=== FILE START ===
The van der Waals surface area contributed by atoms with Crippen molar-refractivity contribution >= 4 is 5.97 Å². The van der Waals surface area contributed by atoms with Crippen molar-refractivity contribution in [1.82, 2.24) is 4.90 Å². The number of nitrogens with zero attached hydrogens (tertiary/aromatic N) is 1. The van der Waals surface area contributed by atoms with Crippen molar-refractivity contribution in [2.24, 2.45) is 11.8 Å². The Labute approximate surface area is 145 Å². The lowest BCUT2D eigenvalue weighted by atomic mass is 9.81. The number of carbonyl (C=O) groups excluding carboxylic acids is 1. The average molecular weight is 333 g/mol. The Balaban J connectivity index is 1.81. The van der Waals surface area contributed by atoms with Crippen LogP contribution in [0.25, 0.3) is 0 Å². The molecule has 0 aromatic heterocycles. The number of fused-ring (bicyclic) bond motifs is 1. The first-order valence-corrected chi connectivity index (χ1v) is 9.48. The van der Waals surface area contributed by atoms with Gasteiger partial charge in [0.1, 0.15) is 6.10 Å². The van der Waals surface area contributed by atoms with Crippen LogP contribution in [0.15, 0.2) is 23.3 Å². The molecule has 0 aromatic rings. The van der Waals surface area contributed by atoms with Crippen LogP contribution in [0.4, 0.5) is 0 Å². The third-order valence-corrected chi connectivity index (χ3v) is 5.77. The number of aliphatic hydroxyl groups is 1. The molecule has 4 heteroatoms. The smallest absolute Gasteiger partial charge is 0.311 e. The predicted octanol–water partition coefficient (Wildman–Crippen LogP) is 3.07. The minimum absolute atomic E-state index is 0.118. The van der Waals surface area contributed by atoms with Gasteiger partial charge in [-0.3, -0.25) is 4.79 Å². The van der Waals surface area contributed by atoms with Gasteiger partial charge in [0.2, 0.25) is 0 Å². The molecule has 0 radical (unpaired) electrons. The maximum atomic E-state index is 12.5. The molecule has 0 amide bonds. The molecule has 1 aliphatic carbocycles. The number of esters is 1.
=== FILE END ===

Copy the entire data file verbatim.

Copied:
The van der Waals surface area contributed by atoms with Crippen molar-refractivity contribution >= 4 is 5.97 Å². The van der Waals surface area contributed by atoms with Crippen molar-refractivity contribution in [1.82, 2.24) is 4.90 Å². The number of nitrogens with zero attached hydrogens (tertiary/aromatic N) is 1. The van der Waals surface area contributed by atoms with Crippen molar-refractivity contribution in [2.24, 2.45) is 11.8 Å². The Labute approximate surface area is 145 Å². The lowest BCUT2D eigenvalue weighted by atomic mass is 9.81. The number of carbonyl (C=O) groups excluding carboxylic acids is 1. The average molecular weight is 333 g/mol. The Balaban J connectivity index is 1.81. The van der Waals surface area contributed by atoms with Crippen LogP contribution in [0.25, 0.3) is 0 Å². The molecule has 0 aromatic heterocycles. The number of fused-ring (bicyclic) bond motifs is 1. The first-order valence-corrected chi connectivity index (χ1v) is 9.48. The van der Waals surface area contributed by atoms with Gasteiger partial charge in [0.1, 0.15) is 6.10 Å². The van der Waals surface area contributed by atoms with Crippen LogP contribution in [0.15, 0.2) is 23.3 Å². The molecule has 0 aromatic rings. The van der Waals surface area contributed by atoms with Crippen LogP contribution in [0.4, 0.5) is 0 Å². The third-order valence-corrected chi connectivity index (χ3v) is 5.77. The number of aliphatic hydroxyl groups is 1. The molecule has 4 heteroatoms. The smallest absolute Gasteiger partial charge is 0.311 e. The predicted octanol–water partition coefficient (Wildman–Crippen LogP) is 3.07. The minimum absolute atomic E-state index is 0.118. The van der Waals surface area contributed by atoms with Gasteiger partial charge in [-0.3, -0.25) is 4.79 Å². The van der Waals surface area contributed by atoms with Gasteiger partial charge in [0.2, 0.25) is 0 Å². The molecule has 0 radical (unpaired) electrons. The maximum atomic E-state index is 12.5. The molecule has 0 amide bonds. The molecule has 1 aliphatic carbocycles. The number of esters is 1.